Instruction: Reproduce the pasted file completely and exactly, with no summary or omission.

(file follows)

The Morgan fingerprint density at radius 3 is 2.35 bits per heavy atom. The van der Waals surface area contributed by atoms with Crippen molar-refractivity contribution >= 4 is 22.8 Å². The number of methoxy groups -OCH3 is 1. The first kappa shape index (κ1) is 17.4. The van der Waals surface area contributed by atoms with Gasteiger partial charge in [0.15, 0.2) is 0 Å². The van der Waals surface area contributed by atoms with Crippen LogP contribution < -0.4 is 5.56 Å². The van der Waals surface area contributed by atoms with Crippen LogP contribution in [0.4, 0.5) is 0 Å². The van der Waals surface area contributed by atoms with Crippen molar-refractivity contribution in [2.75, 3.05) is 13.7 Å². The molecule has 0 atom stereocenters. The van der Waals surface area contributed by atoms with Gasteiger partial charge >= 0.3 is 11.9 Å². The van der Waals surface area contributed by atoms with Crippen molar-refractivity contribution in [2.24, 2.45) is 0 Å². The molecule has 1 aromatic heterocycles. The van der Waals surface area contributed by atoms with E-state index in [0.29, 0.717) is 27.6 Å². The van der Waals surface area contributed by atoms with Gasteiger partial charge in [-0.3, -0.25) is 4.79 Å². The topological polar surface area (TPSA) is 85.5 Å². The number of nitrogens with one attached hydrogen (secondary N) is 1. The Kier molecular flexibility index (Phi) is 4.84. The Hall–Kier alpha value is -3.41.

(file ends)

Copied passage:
The Morgan fingerprint density at radius 3 is 2.35 bits per heavy atom. The van der Waals surface area contributed by atoms with Crippen molar-refractivity contribution >= 4 is 22.8 Å². The number of methoxy groups -OCH3 is 1. The first kappa shape index (κ1) is 17.4. The van der Waals surface area contributed by atoms with Gasteiger partial charge in [0.15, 0.2) is 0 Å². The van der Waals surface area contributed by atoms with Crippen LogP contribution < -0.4 is 5.56 Å². The van der Waals surface area contributed by atoms with Crippen LogP contribution in [0.4, 0.5) is 0 Å². The van der Waals surface area contributed by atoms with Crippen molar-refractivity contribution in [2.75, 3.05) is 13.7 Å². The molecule has 0 atom stereocenters. The van der Waals surface area contributed by atoms with Gasteiger partial charge >= 0.3 is 11.9 Å². The van der Waals surface area contributed by atoms with Crippen molar-refractivity contribution in [2.24, 2.45) is 0 Å². The molecule has 1 aromatic heterocycles. The van der Waals surface area contributed by atoms with E-state index in [0.29, 0.717) is 27.6 Å². The van der Waals surface area contributed by atoms with Gasteiger partial charge in [-0.3, -0.25) is 4.79 Å². The topological polar surface area (TPSA) is 85.5 Å². The number of nitrogens with one attached hydrogen (secondary N) is 1. The Kier molecular flexibility index (Phi) is 4.84. The Hall–Kier alpha value is -3.41.